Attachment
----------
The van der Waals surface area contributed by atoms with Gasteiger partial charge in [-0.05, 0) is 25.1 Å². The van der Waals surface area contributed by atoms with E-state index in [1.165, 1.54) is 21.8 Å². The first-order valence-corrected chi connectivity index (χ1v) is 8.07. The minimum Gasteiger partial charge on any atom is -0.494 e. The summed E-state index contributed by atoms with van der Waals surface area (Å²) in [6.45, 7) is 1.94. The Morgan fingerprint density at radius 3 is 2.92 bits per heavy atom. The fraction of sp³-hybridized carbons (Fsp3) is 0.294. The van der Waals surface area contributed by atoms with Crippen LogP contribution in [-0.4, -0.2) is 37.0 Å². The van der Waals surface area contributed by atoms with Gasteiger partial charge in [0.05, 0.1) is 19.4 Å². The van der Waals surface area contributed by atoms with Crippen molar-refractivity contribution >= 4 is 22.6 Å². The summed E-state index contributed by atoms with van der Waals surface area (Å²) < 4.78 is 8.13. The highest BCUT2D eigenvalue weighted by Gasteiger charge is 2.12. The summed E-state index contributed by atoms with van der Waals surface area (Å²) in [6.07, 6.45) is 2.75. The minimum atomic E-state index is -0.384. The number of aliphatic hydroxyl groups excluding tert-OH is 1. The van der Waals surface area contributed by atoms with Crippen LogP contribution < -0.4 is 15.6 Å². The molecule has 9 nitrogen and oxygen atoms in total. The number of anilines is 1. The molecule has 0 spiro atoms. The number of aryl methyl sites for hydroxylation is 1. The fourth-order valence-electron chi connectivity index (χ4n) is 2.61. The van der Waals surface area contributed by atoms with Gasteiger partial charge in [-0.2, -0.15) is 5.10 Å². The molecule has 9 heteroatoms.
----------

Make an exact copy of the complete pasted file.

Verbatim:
The van der Waals surface area contributed by atoms with Gasteiger partial charge in [-0.05, 0) is 25.1 Å². The van der Waals surface area contributed by atoms with E-state index in [1.165, 1.54) is 21.8 Å². The first-order valence-corrected chi connectivity index (χ1v) is 8.07. The minimum Gasteiger partial charge on any atom is -0.494 e. The summed E-state index contributed by atoms with van der Waals surface area (Å²) in [6.45, 7) is 1.94. The Morgan fingerprint density at radius 3 is 2.92 bits per heavy atom. The fraction of sp³-hybridized carbons (Fsp3) is 0.294. The van der Waals surface area contributed by atoms with Crippen LogP contribution in [-0.4, -0.2) is 37.0 Å². The van der Waals surface area contributed by atoms with Gasteiger partial charge in [0.05, 0.1) is 19.4 Å². The van der Waals surface area contributed by atoms with Crippen molar-refractivity contribution >= 4 is 22.6 Å². The summed E-state index contributed by atoms with van der Waals surface area (Å²) < 4.78 is 8.13. The highest BCUT2D eigenvalue weighted by Gasteiger charge is 2.12. The summed E-state index contributed by atoms with van der Waals surface area (Å²) in [6.07, 6.45) is 2.75. The minimum atomic E-state index is -0.384. The number of aliphatic hydroxyl groups excluding tert-OH is 1. The van der Waals surface area contributed by atoms with Crippen LogP contribution < -0.4 is 15.6 Å². The molecule has 9 nitrogen and oxygen atoms in total. The number of anilines is 1. The molecule has 0 spiro atoms. The number of aryl methyl sites for hydroxylation is 1. The fourth-order valence-electron chi connectivity index (χ4n) is 2.61. The van der Waals surface area contributed by atoms with Gasteiger partial charge in [-0.2, -0.15) is 5.10 Å². The molecule has 9 heteroatoms.